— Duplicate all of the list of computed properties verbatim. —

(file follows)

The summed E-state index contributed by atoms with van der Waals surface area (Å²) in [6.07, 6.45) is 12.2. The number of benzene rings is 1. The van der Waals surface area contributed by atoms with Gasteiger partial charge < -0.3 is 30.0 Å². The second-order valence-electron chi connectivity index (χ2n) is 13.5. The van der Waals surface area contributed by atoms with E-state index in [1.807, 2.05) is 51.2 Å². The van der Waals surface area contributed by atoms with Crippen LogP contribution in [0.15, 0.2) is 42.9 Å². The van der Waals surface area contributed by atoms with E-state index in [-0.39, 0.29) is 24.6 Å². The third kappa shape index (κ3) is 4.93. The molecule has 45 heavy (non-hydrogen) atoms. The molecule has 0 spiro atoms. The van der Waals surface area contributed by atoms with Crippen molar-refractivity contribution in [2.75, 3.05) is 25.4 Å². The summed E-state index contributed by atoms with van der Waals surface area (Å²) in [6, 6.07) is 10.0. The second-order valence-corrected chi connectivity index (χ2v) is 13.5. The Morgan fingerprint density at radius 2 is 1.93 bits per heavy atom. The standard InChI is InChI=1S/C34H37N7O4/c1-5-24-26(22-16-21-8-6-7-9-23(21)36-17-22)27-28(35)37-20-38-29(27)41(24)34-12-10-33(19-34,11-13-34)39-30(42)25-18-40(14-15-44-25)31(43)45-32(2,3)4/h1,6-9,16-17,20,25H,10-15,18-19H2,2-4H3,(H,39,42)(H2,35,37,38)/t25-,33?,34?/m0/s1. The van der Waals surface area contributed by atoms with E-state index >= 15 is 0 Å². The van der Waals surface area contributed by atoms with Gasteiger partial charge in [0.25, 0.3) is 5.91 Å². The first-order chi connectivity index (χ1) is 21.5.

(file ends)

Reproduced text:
The summed E-state index contributed by atoms with van der Waals surface area (Å²) in [6.07, 6.45) is 12.2. The number of benzene rings is 1. The van der Waals surface area contributed by atoms with Gasteiger partial charge < -0.3 is 30.0 Å². The second-order valence-electron chi connectivity index (χ2n) is 13.5. The van der Waals surface area contributed by atoms with E-state index in [1.807, 2.05) is 51.2 Å². The van der Waals surface area contributed by atoms with Crippen LogP contribution in [0.15, 0.2) is 42.9 Å². The van der Waals surface area contributed by atoms with E-state index in [-0.39, 0.29) is 24.6 Å². The third kappa shape index (κ3) is 4.93. The molecule has 45 heavy (non-hydrogen) atoms. The molecule has 0 spiro atoms. The van der Waals surface area contributed by atoms with Crippen molar-refractivity contribution in [2.75, 3.05) is 25.4 Å². The summed E-state index contributed by atoms with van der Waals surface area (Å²) in [6, 6.07) is 10.0. The second-order valence-corrected chi connectivity index (χ2v) is 13.5. The Morgan fingerprint density at radius 2 is 1.93 bits per heavy atom. The standard InChI is InChI=1S/C34H37N7O4/c1-5-24-26(22-16-21-8-6-7-9-23(21)36-17-22)27-28(35)37-20-38-29(27)41(24)34-12-10-33(19-34,11-13-34)39-30(42)25-18-40(14-15-44-25)31(43)45-32(2,3)4/h1,6-9,16-17,20,25H,10-15,18-19H2,2-4H3,(H,39,42)(H2,35,37,38)/t25-,33?,34?/m0/s1. The van der Waals surface area contributed by atoms with E-state index >= 15 is 0 Å². The van der Waals surface area contributed by atoms with Gasteiger partial charge in [0.25, 0.3) is 5.91 Å². The first-order chi connectivity index (χ1) is 21.5.